The invention is not confined to use with engines but could be used with other sound-generating equipment such as bearings, machine tools, automated assembly equipment and production lines.
The invention could also have application with other assemblies, involving any complex massively parallel data which need not be acoustic. For example, a number of thermal sensors could be placed around an engine and a self-organizing neural net detecting trends in their combined readings could be used to signal unusual behavior. Alternatively, strain gauges around an airframe, or similar assembly, could be subject to initial analysis by self-organizing neural networks with possible early warning of excessive structural stress. The strain gauge could be provided by optical fibres embedded in composite material in such a way that strain causes attenuation or reflection of radiation passing along the fibre, at the location of the strain. These front-end neural nets could pass their findings to a central processor with sufficient intelligence to signal irregularities in any aspect of the monitored assembly.
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|U.S. Classification||703/8, 700/31, 703/6, 701/14, 702/127|
|International Classification||G06G7/60, G06F15/18, F02C9/00, G05B23/02, G07C3/00, G06N99/00|
|Cooperative Classification||F05D2270/44, F05D2270/09, F05D2270/11, F05D2270/10, G05B23/0254, F02C9/00, G07C3/00, Y02T50/672|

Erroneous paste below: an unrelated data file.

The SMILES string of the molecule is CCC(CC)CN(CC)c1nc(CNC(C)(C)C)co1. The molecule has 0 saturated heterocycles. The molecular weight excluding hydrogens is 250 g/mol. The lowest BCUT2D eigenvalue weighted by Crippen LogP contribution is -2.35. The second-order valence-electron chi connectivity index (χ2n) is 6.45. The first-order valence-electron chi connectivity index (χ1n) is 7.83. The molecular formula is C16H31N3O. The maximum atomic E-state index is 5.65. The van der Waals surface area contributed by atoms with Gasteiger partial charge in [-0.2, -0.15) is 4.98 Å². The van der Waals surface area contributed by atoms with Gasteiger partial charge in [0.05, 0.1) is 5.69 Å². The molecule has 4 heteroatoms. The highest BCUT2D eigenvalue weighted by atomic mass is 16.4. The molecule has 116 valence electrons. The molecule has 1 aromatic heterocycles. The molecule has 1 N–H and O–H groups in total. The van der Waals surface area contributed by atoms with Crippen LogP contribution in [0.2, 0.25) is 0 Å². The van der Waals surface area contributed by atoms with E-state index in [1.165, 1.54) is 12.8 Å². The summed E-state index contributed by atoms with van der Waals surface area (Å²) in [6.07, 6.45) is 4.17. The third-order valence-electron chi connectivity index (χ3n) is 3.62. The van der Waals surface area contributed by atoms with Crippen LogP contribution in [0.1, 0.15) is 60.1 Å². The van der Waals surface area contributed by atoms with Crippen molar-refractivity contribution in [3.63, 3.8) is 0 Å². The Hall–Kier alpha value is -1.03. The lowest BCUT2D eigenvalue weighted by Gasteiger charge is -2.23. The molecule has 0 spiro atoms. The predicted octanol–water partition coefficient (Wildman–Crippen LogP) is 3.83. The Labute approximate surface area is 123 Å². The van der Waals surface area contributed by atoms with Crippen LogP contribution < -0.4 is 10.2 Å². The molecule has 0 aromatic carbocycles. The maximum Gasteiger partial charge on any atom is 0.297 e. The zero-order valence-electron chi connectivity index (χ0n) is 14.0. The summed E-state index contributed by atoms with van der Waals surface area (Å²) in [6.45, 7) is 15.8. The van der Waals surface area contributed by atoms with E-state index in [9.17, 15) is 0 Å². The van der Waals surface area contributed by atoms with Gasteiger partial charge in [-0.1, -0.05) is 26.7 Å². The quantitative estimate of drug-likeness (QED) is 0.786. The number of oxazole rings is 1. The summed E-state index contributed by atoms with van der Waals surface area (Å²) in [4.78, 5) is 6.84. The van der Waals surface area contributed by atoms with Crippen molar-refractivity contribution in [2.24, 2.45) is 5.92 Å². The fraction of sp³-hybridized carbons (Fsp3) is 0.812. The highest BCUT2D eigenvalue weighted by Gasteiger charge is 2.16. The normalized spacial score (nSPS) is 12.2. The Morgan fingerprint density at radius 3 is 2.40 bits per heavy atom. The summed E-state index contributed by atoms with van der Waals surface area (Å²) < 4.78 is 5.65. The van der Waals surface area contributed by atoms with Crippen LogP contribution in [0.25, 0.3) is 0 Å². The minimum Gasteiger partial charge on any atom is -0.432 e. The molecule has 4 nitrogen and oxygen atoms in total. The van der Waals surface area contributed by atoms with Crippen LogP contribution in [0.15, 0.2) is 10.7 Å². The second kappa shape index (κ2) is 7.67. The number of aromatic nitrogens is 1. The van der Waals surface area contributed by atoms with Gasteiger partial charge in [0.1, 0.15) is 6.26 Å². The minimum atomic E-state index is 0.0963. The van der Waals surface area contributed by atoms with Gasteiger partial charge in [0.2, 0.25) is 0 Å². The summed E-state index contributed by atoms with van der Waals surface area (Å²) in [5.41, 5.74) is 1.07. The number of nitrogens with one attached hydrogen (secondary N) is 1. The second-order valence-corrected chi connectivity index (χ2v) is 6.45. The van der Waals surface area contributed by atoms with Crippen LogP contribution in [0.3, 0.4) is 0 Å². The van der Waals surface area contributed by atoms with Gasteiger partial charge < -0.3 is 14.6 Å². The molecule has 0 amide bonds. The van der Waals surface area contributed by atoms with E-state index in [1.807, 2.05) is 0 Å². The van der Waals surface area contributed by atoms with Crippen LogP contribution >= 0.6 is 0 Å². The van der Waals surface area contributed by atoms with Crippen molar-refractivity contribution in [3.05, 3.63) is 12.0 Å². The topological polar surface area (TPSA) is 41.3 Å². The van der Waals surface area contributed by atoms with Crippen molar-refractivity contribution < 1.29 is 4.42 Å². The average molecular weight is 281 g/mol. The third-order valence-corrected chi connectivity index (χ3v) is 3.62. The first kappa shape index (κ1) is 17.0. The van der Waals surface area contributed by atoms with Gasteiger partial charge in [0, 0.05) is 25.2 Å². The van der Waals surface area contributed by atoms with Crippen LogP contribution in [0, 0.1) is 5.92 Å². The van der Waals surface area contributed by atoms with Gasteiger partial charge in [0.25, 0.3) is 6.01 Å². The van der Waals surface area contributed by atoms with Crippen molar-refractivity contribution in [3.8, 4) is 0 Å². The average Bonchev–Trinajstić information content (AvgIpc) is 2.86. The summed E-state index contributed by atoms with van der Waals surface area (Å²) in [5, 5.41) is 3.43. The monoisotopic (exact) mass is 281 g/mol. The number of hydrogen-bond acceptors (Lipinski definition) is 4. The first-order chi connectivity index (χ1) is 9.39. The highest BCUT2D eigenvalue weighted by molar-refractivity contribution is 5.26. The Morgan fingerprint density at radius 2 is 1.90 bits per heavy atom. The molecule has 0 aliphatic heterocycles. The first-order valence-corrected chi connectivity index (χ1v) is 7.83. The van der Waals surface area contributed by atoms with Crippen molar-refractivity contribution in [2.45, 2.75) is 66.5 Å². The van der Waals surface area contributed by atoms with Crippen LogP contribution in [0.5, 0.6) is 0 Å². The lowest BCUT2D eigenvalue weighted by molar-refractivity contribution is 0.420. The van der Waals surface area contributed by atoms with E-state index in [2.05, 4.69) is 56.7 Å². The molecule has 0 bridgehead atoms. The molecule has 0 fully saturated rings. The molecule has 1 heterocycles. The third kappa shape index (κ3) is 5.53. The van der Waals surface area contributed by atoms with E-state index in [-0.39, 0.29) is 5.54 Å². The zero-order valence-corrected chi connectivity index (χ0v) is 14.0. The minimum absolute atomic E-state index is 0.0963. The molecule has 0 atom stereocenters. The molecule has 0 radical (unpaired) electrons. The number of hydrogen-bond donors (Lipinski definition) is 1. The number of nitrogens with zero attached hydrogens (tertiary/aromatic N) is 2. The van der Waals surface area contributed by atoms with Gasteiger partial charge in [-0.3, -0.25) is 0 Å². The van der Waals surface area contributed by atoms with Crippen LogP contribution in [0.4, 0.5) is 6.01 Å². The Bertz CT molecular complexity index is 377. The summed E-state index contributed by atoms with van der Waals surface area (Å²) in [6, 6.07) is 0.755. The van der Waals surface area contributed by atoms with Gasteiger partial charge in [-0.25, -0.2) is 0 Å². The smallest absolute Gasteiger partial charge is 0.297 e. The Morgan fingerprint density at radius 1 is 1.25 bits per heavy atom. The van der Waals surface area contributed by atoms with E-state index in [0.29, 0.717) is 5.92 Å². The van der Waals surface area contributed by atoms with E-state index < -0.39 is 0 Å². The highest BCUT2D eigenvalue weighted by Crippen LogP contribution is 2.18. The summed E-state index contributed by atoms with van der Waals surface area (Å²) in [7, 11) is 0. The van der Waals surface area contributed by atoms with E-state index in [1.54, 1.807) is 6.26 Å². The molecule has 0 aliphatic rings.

|European Classification||G05B23/02S4M4, F02C9/00, G07C3/00|
|Oct 21, 1993||AS||Assignment|
Owner name: SMITHS INDUSTRIES PUBLIC LIMITED COMPANY, ENGLAND
Free format text: ASSIGNMENT OF ASSIGNORS INTEREST;ASSIGNORS:RAWLINGS, KEITH C.;WITCOMB, ROGER C.;REEL/FRAME:006723/0775
Effective date: 19931008
|Nov 3, 1997||FPAY||Fee payment|
Year of fee payment: 4
|Mar 2, 2001||AS||Assignment|
Owner name: SMITHS GROUP PLC, ENGLAND
Free format text: CHANGE OF NAME;ASSIGNOR:SMITHS INDUSTRIES PLC;REEL/FRAME:011566/0432
Effective date: 20001130
|Oct 31, 2001||FPAY||Fee payment|
Year of fee payment: 8
|Dec 3, 2001||AS||Assignment|
Owner name: QED INTELLECTUAL PROPERTY SERVICES LIMITED, ENGLAN
Free format text: ASSIGNMENT OF ASSIGNORS INTEREST;ASSIGNOR:SMITHS GROUP;REEL/FRAME:012333/0362
Effective date: 20010711
|Oct 7, 2005||FPAY||Fee payment|
Year of fee payment: 12